NEW YORK — Mario Grauso has stepped down as president of the Vera Wang Group, effective Feb. 15.
He will continue working with the group as a consultant, focusing primarily on the brand’s advertising campaigns and retail expansion. His decision was prompted by his interest in pursuing new projects independently.
“I have enjoyed helping Vera grow her company over the past three years and feel that it is time for me to pursue several other projects which have interested me for some time,” said Grauso. “I wish [Vera] every success and look forward to helping her as a consultant and friend.”
Wang, who will continue to oversee all creative and design aspects of her company, noted, “It has been an exciting time for our brand as we have grown and established new, global projects over the years and have grown our business tremendously. Mario has been an essential player in our recent development, and I am happy that he agreed to stay on board as a consultant and continue working with us. As his friend, I am also very excited for him as he looks towards new ventures.”
Grauso took over the executive reins of the firm in October 2009, freeing up Wang to focus more on the creative side. The designer had been seeking to fill that role for about five years. Grauso had returned to the company after a 10-year hiatus. During that period, he was president of Carolina Herrera Ltd. and Puig Fashion Group, from 2000 to 2009. He began as president of Carolina Herrera, and in 2004 he took on the role of overseeing the Nina Ricci and Paco Rabanne fashion houses. Grauso started his career as an intern at Ralph Lauren and later became executive vice president of Vera Wang. He has also been president of Celine Inc., overseeing the U.S. operations of the Paris-based fashion brand.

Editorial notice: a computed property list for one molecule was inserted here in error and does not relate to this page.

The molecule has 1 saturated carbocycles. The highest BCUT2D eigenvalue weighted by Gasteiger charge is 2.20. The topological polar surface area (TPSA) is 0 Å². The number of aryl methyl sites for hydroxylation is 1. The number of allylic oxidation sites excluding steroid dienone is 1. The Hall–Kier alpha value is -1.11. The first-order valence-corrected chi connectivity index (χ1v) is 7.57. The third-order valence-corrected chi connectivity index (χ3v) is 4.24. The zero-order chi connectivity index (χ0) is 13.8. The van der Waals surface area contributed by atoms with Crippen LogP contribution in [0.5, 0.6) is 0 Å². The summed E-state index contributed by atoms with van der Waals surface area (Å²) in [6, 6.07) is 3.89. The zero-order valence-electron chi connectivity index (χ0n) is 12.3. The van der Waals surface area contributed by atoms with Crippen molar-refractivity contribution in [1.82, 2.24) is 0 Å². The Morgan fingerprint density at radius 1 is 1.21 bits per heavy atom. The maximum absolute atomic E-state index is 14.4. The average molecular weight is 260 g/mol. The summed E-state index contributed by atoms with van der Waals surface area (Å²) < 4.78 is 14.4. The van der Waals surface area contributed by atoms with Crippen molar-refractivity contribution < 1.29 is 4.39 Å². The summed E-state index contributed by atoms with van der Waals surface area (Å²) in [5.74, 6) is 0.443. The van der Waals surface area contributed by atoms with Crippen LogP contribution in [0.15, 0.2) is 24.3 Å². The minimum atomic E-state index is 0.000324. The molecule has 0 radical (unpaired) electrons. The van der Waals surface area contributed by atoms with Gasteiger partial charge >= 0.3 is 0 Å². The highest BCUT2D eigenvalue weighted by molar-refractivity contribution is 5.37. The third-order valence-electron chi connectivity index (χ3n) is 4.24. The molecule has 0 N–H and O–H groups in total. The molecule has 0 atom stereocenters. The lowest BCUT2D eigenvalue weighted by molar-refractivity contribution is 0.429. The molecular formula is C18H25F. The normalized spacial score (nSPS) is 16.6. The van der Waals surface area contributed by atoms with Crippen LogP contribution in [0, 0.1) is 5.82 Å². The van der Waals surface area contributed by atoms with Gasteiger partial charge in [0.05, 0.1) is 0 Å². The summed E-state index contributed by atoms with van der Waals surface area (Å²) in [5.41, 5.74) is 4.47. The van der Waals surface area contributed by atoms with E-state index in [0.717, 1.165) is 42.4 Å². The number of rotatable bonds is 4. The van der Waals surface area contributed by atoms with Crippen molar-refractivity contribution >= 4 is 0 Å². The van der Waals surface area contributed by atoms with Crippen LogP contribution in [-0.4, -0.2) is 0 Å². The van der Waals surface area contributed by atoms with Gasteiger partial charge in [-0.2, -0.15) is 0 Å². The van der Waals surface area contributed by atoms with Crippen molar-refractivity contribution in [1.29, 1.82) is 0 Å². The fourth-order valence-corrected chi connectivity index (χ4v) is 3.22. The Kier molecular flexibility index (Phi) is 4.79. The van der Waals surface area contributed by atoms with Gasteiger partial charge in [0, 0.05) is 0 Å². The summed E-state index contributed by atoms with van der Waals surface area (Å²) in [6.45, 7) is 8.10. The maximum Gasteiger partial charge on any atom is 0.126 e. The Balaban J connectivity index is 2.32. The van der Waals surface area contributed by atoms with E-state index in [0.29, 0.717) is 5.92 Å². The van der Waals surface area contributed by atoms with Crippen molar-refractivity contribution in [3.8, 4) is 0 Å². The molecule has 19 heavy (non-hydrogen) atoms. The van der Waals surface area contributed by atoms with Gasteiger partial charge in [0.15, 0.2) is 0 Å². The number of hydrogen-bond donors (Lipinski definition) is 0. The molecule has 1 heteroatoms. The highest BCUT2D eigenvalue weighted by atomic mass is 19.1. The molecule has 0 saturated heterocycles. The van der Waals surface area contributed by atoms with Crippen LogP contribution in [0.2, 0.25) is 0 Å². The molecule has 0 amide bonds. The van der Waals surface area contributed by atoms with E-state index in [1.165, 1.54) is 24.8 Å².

When he rejoined Wang in 2009, the designer told WWD: “What Mario brings to the table is his work ethic — I think most people know I have a fairly extreme work ethic myself — that’s great.”
“Now there are two crazy control freaks making sure that everything is perfect,” Grauso said at the time.
At Wang, Grauso was charged with reexamining the designer’s contemporary Lavender business (it recently signed a deal with The Levy Group to do a better-price dress line); developing the burgeoning jewelry and shoe sectors; expanding distribution internationally; opening more freestanding stores (such as the ready-to-wear store on Melrose in Los Angeles and a bridal store in San Francisco) and dressing more celebrities for the red carpet.
In business since 1990, Wang has continued to widen the scope of her brand through licensing arrangements. Her current licensees range from tabletop and stationery to footwear; eyewear; bedding; fragrances; Simply Vera Vera Wang, an exclusive collection for Kohl’s; White by Vera Wang, an exclusive collection for David’s Bridal, and Vera Wang Love jewelry, exclusively for Zales.
Under Grauso’s leadership, Wang aggressively penetrated the Asian market. Last year, it opened stores in Hong Kong and Shanghai and plans a Beijing boutique in 2014. This past summer it also opened its first freestanding bridal boutique in Japan in the Ginza neighborhood, which was followed by bridal boutiques in London, Moscow, Sydney and Seoul.